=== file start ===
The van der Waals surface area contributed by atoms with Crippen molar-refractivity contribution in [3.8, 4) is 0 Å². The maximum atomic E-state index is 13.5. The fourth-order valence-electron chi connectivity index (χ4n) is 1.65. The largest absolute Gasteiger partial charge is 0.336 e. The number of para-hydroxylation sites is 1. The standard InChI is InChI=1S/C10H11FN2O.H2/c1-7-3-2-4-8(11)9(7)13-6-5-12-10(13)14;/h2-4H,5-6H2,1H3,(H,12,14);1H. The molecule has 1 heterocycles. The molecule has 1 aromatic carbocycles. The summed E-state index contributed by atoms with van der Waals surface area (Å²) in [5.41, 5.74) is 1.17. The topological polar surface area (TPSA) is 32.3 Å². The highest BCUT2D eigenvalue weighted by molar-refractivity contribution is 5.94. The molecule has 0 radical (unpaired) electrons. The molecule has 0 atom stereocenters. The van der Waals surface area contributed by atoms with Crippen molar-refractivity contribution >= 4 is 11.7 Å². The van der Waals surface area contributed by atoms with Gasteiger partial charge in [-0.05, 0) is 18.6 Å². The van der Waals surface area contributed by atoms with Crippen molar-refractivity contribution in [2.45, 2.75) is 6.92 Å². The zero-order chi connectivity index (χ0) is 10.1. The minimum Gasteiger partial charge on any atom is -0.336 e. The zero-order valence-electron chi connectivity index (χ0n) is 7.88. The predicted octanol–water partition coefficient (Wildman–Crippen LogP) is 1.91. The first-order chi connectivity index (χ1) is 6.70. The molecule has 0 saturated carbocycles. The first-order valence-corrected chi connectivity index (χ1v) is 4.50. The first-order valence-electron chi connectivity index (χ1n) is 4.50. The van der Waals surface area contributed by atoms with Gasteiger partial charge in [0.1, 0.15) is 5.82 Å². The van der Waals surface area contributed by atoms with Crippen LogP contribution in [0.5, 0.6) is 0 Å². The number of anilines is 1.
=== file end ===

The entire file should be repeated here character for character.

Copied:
The van der Waals surface area contributed by atoms with Crippen molar-refractivity contribution in [3.8, 4) is 0 Å². The maximum atomic E-state index is 13.5. The fourth-order valence-electron chi connectivity index (χ4n) is 1.65. The largest absolute Gasteiger partial charge is 0.336 e. The number of para-hydroxylation sites is 1. The standard InChI is InChI=1S/C10H11FN2O.H2/c1-7-3-2-4-8(11)9(7)13-6-5-12-10(13)14;/h2-4H,5-6H2,1H3,(H,12,14);1H. The molecule has 1 heterocycles. The molecule has 1 aromatic carbocycles. The summed E-state index contributed by atoms with van der Waals surface area (Å²) in [5.41, 5.74) is 1.17. The topological polar surface area (TPSA) is 32.3 Å². The highest BCUT2D eigenvalue weighted by molar-refractivity contribution is 5.94. The molecule has 0 radical (unpaired) electrons. The molecule has 0 atom stereocenters. The van der Waals surface area contributed by atoms with Crippen molar-refractivity contribution >= 4 is 11.7 Å². The van der Waals surface area contributed by atoms with Gasteiger partial charge in [-0.05, 0) is 18.6 Å². The van der Waals surface area contributed by atoms with Crippen molar-refractivity contribution in [2.45, 2.75) is 6.92 Å². The zero-order chi connectivity index (χ0) is 10.1. The minimum Gasteiger partial charge on any atom is -0.336 e. The zero-order valence-electron chi connectivity index (χ0n) is 7.88. The predicted octanol–water partition coefficient (Wildman–Crippen LogP) is 1.91. The first-order chi connectivity index (χ1) is 6.70. The molecule has 0 saturated carbocycles. The first-order valence-corrected chi connectivity index (χ1v) is 4.50. The first-order valence-electron chi connectivity index (χ1n) is 4.50. The van der Waals surface area contributed by atoms with Gasteiger partial charge in [0.1, 0.15) is 5.82 Å². The van der Waals surface area contributed by atoms with Crippen LogP contribution in [0.5, 0.6) is 0 Å². The number of anilines is 1.